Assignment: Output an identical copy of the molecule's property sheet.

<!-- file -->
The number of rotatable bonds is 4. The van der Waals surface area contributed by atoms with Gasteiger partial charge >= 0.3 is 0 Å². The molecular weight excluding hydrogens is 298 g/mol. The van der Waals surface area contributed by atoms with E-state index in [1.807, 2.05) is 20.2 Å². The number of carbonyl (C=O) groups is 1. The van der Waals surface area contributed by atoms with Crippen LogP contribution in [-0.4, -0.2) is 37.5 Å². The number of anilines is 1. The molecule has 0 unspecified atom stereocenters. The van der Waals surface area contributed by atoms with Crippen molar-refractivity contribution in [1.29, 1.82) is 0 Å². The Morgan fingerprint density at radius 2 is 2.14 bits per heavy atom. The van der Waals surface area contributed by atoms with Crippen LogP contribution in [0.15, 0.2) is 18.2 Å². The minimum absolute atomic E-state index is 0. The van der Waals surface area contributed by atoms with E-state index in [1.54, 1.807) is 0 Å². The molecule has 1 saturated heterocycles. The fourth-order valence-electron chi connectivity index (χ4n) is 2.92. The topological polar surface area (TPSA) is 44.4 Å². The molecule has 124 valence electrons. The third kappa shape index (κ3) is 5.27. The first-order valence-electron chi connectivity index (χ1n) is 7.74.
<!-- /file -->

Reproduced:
The number of rotatable bonds is 4. The van der Waals surface area contributed by atoms with Gasteiger partial charge >= 0.3 is 0 Å². The molecular weight excluding hydrogens is 298 g/mol. The van der Waals surface area contributed by atoms with E-state index in [1.807, 2.05) is 20.2 Å². The number of carbonyl (C=O) groups is 1. The van der Waals surface area contributed by atoms with Crippen LogP contribution in [-0.4, -0.2) is 37.5 Å². The number of anilines is 1. The molecule has 0 unspecified atom stereocenters. The van der Waals surface area contributed by atoms with Crippen molar-refractivity contribution in [1.29, 1.82) is 0 Å². The Morgan fingerprint density at radius 2 is 2.14 bits per heavy atom. The van der Waals surface area contributed by atoms with Crippen LogP contribution in [0.15, 0.2) is 18.2 Å². The minimum absolute atomic E-state index is 0. The van der Waals surface area contributed by atoms with E-state index in [1.54, 1.807) is 0 Å². The molecule has 1 saturated heterocycles. The fourth-order valence-electron chi connectivity index (χ4n) is 2.92. The topological polar surface area (TPSA) is 44.4 Å². The molecule has 124 valence electrons. The third kappa shape index (κ3) is 5.27. The first-order valence-electron chi connectivity index (χ1n) is 7.74.